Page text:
Attention then turned to naturalization, a duty assigned to Congress by the Constitution but carried out by "any court of record" since 1802. A commission charged with investigating naturalization practice and procedure reported in 1905 that there was little or no uniformity among the nation's more than 5,000 naturalization courts. Congress responded with the Basic Naturalization Act of 1906, which framed the rules for naturalization in effect today. The 1906 law also proscribed standard naturalization forms, encouraged state and local courts to relinquish their naturalization jurisdiction to Federal courts, and expanded the Bureau of Immigration into the Bureau of Immigration and Naturalization.

To standardize naturalization procedures nationwide, the new Naturalization Service collected copies of every naturalization record issued by every naturalization court. To prevent fraud, Bureau officials checked immigration records to verify that each applicant for citizenship had been legally admitted into the United States. When the Department of Commerce and Labour divided into separate cabinet departments in 1913, the Bureau of Immigration and Naturalization divided into the Bureau of Immigration and the Bureau of Naturalization. The two bureaus existed separately within the Department of Labour until 1933.

The Immigration Service took form during an unprecedented rise in immigration to the United States. While Congress continued to strengthen national immigration law with acts such as the Immigration Act of 1907, a Presidential Commission investigated the causes of massive emigration out of Southern and Eastern Europe and a Congressional Commission studied conditions among immigrants in the United States. These commission reports influenced the writing and passage of the Immigration Act of 1917, which, among other provisions, required that immigrants be able to read and write in their native language. The Immigration Service then began administering literacy tests.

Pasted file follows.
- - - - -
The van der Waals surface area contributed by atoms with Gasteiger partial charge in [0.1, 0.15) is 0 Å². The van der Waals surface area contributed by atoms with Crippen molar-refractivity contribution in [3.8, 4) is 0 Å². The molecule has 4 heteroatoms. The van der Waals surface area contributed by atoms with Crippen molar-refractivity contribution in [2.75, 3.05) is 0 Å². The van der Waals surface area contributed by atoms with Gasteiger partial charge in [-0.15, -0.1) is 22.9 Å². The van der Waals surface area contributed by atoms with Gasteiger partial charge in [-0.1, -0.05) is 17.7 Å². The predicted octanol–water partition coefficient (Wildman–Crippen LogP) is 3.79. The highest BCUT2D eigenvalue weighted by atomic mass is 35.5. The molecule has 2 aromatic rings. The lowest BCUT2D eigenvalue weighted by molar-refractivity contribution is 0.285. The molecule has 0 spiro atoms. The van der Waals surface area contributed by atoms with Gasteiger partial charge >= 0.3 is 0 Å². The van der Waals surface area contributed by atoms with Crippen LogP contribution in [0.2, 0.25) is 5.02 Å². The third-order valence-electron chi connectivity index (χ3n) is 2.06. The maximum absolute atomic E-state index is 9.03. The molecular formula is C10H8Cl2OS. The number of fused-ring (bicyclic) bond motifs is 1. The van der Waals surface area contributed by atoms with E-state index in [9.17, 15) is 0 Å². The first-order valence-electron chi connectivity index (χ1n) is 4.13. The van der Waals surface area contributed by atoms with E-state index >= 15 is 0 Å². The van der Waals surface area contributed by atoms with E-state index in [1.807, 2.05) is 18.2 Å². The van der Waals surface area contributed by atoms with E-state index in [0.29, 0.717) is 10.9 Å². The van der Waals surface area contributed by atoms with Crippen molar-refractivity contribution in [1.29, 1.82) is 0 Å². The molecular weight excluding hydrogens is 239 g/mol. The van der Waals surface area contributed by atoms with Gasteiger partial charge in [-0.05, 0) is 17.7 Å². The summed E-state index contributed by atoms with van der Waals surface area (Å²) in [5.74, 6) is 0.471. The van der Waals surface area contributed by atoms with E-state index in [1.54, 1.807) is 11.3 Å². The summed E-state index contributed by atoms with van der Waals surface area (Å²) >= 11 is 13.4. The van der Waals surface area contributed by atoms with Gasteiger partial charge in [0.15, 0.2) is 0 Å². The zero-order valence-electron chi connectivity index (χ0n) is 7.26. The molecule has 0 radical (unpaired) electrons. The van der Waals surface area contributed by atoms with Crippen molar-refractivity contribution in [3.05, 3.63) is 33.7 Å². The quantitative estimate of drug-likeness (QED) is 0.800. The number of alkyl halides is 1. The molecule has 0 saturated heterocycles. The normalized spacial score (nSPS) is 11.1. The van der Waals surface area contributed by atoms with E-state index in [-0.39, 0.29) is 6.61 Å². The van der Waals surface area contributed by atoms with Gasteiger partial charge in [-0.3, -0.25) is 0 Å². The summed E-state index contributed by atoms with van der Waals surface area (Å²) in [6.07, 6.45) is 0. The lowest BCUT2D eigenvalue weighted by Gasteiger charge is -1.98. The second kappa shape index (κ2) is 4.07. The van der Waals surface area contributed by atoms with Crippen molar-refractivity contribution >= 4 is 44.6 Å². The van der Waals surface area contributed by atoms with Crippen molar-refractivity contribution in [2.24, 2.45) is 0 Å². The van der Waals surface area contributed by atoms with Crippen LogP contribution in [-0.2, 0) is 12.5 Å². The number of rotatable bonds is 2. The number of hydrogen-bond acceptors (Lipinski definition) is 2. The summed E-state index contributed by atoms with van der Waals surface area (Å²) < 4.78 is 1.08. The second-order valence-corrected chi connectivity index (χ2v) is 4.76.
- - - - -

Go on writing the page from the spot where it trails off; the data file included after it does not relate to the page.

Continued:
The outbreak of World War I reduced immigration from Europe, but also imposed new responsibilities on the agency. Internment of enemy aliens (primarily seamen who worked on captured enemy ships) became a Service function. Passport requirements imposed by a 1918 Presidential Proclamation increased agency paperwork during immigrant inspection and deportation activities. The passport requirement also disrupted routine traffic across United States land borders with Canada and Mexico, and the Immigration Service consequently began to issue Border Crossing Cards.

Mass immigration resumed after the war, and Congress responded with a new immigration policy, the national origins quota system. Established by Immigration Acts of 1921 and 1924, the system limited immigration by assigning each nationality a quota based on its representation in past United States census figures. The State Department distributed a limited number of visas each year through United States Embassies abroad, and the Immigration Service only admitted immigrants who arrived with a valid visa.